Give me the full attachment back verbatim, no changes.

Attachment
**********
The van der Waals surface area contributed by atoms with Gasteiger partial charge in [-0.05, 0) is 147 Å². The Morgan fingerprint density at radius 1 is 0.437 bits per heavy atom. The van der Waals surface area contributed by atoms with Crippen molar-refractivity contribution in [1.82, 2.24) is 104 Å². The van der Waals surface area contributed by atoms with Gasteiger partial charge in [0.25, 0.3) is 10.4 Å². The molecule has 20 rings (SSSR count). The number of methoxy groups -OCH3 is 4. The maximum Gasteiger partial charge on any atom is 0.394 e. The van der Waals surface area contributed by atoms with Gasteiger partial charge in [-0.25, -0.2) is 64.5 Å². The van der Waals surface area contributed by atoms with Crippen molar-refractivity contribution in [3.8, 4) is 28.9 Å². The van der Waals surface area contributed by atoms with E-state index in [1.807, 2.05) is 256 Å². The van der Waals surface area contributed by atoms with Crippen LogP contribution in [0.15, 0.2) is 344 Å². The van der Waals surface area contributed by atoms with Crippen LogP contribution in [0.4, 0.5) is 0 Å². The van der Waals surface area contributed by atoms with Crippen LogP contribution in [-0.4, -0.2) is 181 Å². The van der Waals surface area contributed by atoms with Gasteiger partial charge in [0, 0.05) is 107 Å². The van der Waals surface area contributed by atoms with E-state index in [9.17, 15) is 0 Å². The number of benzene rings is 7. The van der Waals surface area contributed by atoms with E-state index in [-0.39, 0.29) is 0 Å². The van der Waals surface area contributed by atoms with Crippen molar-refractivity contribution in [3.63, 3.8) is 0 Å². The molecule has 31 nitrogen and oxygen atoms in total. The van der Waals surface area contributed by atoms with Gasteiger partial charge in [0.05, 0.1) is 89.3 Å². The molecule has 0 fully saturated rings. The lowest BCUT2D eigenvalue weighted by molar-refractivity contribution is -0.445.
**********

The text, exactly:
The van der Waals surface area contributed by atoms with Gasteiger partial charge in [-0.05, 0) is 147 Å². The Morgan fingerprint density at radius 1 is 0.437 bits per heavy atom. The van der Waals surface area contributed by atoms with Crippen molar-refractivity contribution in [1.82, 2.24) is 104 Å². The van der Waals surface area contributed by atoms with Gasteiger partial charge in [0.25, 0.3) is 10.4 Å². The molecule has 20 rings (SSSR count). The number of methoxy groups -OCH3 is 4. The maximum Gasteiger partial charge on any atom is 0.394 e. The van der Waals surface area contributed by atoms with Gasteiger partial charge in [-0.25, -0.2) is 64.5 Å². The van der Waals surface area contributed by atoms with Crippen molar-refractivity contribution in [3.8, 4) is 28.9 Å². The van der Waals surface area contributed by atoms with E-state index in [1.807, 2.05) is 256 Å². The van der Waals surface area contributed by atoms with Crippen LogP contribution in [0.15, 0.2) is 344 Å². The van der Waals surface area contributed by atoms with Crippen LogP contribution in [0.4, 0.5) is 0 Å². The van der Waals surface area contributed by atoms with Crippen LogP contribution in [-0.4, -0.2) is 181 Å². The van der Waals surface area contributed by atoms with Gasteiger partial charge in [0, 0.05) is 107 Å². The van der Waals surface area contributed by atoms with E-state index in [9.17, 15) is 0 Å². The number of benzene rings is 7. The van der Waals surface area contributed by atoms with E-state index in [-0.39, 0.29) is 0 Å². The van der Waals surface area contributed by atoms with Crippen molar-refractivity contribution in [3.63, 3.8) is 0 Å². The molecule has 31 nitrogen and oxygen atoms in total. The van der Waals surface area contributed by atoms with Gasteiger partial charge in [0.05, 0.1) is 89.3 Å². The molecule has 0 fully saturated rings. The lowest BCUT2D eigenvalue weighted by molar-refractivity contribution is -0.445.